Attacks resume against Tunisia’s Truth Commission

The former president of the UN-backed Truth and Dignity Commission, Sihem Bensedrine, on January 12 responded to the Tunisian government's latest accusations of "falsification". Attacks on the commission resumed immediately in media sympathetic to the former Ben Ali regime. This comes after Tunisia was ordered at the end of December to pay financial reparations in the Franco-Tunisian Bank affair.

Sihem Bensedrine (former president of Tunisia's Truth and Dignity Commission) presents the IVD's report to President Béji Caïd Essebsi in 2018.
On December 31, 2018, the president of the Truth and Dignity Commission Sihem Bensedrine handed over her final report to president Béji Caïd Essebsi. The attacks on the work of the Tunisian Truth Commission have not ceased since.
4 min 36Approximate reading time

"But what right does an international organization such as the Office of the United Nations High Commissioner for Human Rights have to meddle in a matter that is 100% Tunisian?” was one of the things heard on the afternoon of January 12 on TV 9, a private Tunisian television channel whose main commentators are fervent defenders of ex-dictator Ben Ali’s regime (in power from 1987 to 2011, died in exile in 2019).

And here are more extracts from its attacks: “Is this an attempt to frighten and influence the judiciary? (...) Isn't this turning to foreigners against the interests of one's own country? (...) Unfortunately, the Truth and Dignity Commission, with its wide-ranging prerogatives and astronomical budget, has been supported by human rights activists paid by France. Sihem Bensedrine, the former president of the Truth and Dignity Commission, is nothing but a puppet in their hands (...) The courts must assume their responsibility and rule on the case of the falsified report."

The reason for this diatribe is Sihem Bensedrine's return to the spotlight, after ten months of silence when she was put under a travel ban and the judicial unit on economic and financial questions charged her in March 2023 for "procuring unjustified advantages", "causing damage to the State" and "falsifying the final report" of the Truth and Dignity Commission (IVD). These charges stem from facts dating back to December 31, 2018, when the IVD President submitted her final report to the Head of State, Béji Caïd Essebsi (2014-2019). However, in the version of the report first published on the commission's website and then in the Official Journal on June 24, 2020, a page dealing with the Banque franco-tunisienne (BFT) - an emblematic case of a half public, half private bank being looted by businessmen close to Ben Ali - had been added. This led Ibtihel Abdellatif, former IVD commissioner and sworn enemy of Bensedrine, to claim the latter had "falsified" the final report. And it led IVD detractors to say this famous page 57, added at a later date, had led to Tunisia being condemned to pay BFT investors reparations.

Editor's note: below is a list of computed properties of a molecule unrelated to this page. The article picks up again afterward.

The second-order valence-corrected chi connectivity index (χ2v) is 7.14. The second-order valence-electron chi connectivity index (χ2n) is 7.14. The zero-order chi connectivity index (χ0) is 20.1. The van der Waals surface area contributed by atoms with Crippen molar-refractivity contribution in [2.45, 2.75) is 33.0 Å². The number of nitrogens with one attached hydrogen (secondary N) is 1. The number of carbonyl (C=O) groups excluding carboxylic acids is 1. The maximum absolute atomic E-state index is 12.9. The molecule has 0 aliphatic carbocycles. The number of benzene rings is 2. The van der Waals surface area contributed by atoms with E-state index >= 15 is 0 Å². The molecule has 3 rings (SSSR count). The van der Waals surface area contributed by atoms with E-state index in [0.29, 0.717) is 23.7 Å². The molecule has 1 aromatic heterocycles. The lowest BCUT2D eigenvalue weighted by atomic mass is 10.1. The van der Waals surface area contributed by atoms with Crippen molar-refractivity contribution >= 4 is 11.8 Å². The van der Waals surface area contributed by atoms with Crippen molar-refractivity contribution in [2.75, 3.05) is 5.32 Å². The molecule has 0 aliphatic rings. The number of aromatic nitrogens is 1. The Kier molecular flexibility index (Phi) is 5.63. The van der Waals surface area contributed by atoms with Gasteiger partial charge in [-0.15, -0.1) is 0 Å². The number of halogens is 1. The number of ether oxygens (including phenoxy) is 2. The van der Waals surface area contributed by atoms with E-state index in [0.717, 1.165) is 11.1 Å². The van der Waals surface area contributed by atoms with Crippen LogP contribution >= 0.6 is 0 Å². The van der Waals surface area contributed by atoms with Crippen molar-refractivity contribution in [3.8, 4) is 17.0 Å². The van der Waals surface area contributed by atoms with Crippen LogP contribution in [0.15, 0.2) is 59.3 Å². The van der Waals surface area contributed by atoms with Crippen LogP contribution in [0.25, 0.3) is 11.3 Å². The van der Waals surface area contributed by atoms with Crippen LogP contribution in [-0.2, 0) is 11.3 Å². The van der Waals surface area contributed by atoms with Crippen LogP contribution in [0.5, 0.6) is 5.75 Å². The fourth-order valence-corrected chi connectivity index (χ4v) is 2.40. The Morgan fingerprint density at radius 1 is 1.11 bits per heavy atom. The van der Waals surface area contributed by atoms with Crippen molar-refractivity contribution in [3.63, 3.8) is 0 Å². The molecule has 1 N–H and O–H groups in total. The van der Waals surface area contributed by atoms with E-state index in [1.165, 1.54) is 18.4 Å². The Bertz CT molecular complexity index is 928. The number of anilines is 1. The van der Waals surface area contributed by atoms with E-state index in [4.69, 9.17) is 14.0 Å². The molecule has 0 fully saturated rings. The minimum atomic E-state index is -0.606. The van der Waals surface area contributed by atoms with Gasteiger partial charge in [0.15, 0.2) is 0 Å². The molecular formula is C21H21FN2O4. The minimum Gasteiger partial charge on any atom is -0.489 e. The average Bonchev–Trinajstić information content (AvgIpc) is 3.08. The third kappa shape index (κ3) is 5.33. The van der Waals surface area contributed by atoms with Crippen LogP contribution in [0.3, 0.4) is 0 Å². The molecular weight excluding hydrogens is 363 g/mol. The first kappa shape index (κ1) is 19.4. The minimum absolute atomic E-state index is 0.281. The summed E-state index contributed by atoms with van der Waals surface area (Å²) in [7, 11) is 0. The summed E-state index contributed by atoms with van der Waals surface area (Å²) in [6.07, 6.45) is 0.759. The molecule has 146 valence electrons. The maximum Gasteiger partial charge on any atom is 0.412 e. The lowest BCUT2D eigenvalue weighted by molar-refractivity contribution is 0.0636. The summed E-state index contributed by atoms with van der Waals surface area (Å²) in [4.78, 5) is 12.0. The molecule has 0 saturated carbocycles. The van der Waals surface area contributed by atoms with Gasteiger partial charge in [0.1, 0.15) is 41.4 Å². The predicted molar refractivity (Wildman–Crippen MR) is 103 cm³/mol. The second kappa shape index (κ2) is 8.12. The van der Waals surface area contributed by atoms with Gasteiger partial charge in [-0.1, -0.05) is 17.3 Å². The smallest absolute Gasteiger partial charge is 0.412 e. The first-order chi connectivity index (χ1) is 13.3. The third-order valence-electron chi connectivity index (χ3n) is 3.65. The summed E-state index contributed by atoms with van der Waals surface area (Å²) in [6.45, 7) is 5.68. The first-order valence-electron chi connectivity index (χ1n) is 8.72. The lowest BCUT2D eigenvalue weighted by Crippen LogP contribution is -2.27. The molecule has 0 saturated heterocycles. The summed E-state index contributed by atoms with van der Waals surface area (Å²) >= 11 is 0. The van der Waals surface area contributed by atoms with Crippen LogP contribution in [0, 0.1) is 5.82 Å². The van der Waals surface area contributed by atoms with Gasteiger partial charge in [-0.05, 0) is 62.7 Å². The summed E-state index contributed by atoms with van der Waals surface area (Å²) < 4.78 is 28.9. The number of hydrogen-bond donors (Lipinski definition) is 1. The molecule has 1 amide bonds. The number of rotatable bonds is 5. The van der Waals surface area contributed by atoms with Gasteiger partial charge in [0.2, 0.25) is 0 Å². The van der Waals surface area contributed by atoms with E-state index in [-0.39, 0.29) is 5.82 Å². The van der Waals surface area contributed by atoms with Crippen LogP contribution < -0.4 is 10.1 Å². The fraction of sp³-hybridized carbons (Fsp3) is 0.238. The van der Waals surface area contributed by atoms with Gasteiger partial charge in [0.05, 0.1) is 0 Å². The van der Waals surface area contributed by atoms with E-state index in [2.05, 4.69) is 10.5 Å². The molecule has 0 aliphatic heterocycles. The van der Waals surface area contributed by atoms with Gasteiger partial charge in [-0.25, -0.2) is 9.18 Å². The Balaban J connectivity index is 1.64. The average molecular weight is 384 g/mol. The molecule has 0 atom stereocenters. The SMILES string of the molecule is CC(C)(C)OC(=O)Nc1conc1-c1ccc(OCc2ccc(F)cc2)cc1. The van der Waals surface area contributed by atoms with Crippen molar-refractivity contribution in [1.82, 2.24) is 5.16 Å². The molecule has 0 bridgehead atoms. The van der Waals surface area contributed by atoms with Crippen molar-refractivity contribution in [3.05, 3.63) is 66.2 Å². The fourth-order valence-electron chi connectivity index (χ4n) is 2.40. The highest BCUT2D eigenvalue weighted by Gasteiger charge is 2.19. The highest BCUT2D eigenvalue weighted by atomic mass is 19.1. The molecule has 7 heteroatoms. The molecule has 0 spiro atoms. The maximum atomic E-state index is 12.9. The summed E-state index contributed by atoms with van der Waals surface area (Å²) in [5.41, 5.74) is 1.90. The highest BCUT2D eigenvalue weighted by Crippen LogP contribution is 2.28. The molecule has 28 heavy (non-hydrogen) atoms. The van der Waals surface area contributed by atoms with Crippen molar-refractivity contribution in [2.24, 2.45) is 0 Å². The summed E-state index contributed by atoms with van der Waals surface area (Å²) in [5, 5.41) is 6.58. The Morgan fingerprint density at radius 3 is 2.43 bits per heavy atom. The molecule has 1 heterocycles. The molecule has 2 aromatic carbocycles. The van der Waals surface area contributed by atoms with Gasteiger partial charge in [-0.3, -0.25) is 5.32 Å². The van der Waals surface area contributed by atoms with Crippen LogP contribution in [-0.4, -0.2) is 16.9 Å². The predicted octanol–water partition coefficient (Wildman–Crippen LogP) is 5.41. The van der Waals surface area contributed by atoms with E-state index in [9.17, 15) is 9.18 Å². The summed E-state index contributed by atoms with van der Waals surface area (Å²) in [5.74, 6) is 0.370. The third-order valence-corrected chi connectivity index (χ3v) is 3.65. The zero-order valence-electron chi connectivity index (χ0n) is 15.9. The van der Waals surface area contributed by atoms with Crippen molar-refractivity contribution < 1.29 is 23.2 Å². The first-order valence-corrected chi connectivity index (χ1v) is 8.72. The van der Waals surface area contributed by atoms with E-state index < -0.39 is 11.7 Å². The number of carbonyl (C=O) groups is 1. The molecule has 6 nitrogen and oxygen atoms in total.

Requests for clarification on "Bensedrine case”

On the morning of January 12, Bensedrine -- legal representative of the IVD, which she headed from 2014 to 2018 -- was holding a press conference organized by the Office of the United Nations High Commissioner for Human Rights (OHCHR), whose solidarity with the legacy of the IVD and its president seems unwavering. Indeed, the OHCHR continues to closely follow developments in the case of the "falsified" report. The purpose of the press conference was to comment on Tunisia's response to the communication that four UN Special Rapporteurs sent to the Tunisian government on May 30, 2023, after Bensedrine was charged. In this communication, the Special Rapporteur on the promotion and protection of the right to freedom of opinion and expression, the Special Rapporteur on the situation of human rights defenders, the Special Rapporteur on the independence of judges and lawyers and the Special Rapporteur on the promotion of truth, justice, reparation and guarantees of non-repetition asked the Tunisian State to provide them with "details on the factual and legal basis of the charges brought against Ms. Sihem Bensedrine and her ban on leaving the country, and their conformity with international standards".